When you tell a kid he’s a leader, he just might keep leading, but chances are, he won’t believe you right away. And even if he does, he may back away from the perceived weight of leadership. I mean, what 14 year old boy really wants to assume responsibility for someone else? He may just not believe you at all.
“Yeah, right.” [insert eyeroll]-young leader in denial
I recently sat down with a young man who is a leader to make sure he understands that he is, indeed, a leader. Every time I see this guy, several others are hanging on to his agenda and following everything he does. He doesn’t see it yet, but he’s leading his peers. This is great when he’s gathering his friends to get something accomplished; it’s less than stellar when he’s cruising in neutral not thinking at all about where he’s going. I’m hoping that he will see what I see and begin to think about where and how he’s leading. That’s a great place to start.
“Not me.”-young leader in opposition
But not every kid is oblivious to the leadership potential they have. They can feel it, they just don’t want it. I once spoke with a leadership type kid who was the son of a prominent community leader. He felt overburdened by the weight of expectations and blurted out “I don’t want to be a leader.” He was simply unwilling to accept the weight of responsibility of leadership – which ironically (and unfortunately) had zero effect on whether or not he was leading. It just caused him to lead in destructive and distracting ways with no vision for something more meaningful.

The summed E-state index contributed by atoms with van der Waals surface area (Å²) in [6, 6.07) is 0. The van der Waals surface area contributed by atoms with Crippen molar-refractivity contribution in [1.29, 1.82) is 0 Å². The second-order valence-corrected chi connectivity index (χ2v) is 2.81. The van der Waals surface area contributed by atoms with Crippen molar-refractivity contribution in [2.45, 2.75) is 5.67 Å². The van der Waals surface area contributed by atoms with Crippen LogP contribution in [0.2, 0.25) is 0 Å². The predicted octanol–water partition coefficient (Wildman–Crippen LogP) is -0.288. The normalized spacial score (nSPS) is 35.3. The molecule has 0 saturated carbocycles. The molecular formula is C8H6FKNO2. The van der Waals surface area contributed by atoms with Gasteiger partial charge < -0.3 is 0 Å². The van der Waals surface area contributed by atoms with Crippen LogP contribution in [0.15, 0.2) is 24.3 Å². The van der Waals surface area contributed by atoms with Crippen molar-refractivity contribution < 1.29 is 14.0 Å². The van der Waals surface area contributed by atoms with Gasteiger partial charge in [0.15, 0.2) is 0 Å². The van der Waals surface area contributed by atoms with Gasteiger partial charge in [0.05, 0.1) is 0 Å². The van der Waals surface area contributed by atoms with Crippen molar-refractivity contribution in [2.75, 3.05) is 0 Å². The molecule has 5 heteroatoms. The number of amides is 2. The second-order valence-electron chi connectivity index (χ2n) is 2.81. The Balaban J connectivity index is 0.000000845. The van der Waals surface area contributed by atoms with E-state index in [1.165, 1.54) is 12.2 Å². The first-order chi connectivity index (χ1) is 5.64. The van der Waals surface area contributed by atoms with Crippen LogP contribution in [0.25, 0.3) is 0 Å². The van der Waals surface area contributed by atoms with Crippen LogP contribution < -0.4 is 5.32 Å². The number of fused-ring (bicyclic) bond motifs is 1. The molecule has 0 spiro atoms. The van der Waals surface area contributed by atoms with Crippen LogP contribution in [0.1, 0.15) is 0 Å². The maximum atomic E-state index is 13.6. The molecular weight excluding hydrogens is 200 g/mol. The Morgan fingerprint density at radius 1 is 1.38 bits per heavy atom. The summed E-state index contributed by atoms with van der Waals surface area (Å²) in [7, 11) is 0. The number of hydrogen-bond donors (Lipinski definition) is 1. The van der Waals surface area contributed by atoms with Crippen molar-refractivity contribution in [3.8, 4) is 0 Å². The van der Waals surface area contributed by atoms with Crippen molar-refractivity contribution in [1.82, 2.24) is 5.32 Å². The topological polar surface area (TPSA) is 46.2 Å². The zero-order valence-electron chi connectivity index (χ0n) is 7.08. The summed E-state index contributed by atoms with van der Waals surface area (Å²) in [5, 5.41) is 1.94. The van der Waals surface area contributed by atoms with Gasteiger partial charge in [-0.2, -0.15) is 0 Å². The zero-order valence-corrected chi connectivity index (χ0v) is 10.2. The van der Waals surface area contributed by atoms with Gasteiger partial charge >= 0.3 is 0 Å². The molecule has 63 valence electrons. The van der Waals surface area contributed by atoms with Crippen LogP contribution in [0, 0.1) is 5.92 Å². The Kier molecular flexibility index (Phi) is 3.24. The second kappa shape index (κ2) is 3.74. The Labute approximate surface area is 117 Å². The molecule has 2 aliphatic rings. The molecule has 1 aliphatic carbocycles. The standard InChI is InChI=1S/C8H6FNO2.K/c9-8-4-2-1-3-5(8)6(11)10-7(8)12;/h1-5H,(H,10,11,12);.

“Who would follow me?”-young leader in fear
Other kids will shy away from being a leader due to some fear or insecurity. I remember being embarrassed when someone first named the leadership they saw in me. “Why would they want to follow me? I’m not cool enough to be the leader…” Our fear often blinds us to the leadership that others see in us.
“I’m not so sure, but I’ll give it a shot… What’s next?-young leader in humility
Sometimes, a student will let you point her to what you see in her what she didn’t see in herself. She’ll listen. She’ll notice glimpses of the leadership you’ve pointed out and desire to be faithful to fan that gift into flame. It’s incredible. One of the greatest joys I’ve had working with students has been watching this begin a process that helped them discover lives of purposeful leadership. Even as students, they began to think and act with intent and with an awareness of those who were following their lead, and that has made all the difference in the world. All over the world!
When you tell a kid she’s a leader, be ready.
She just might lead.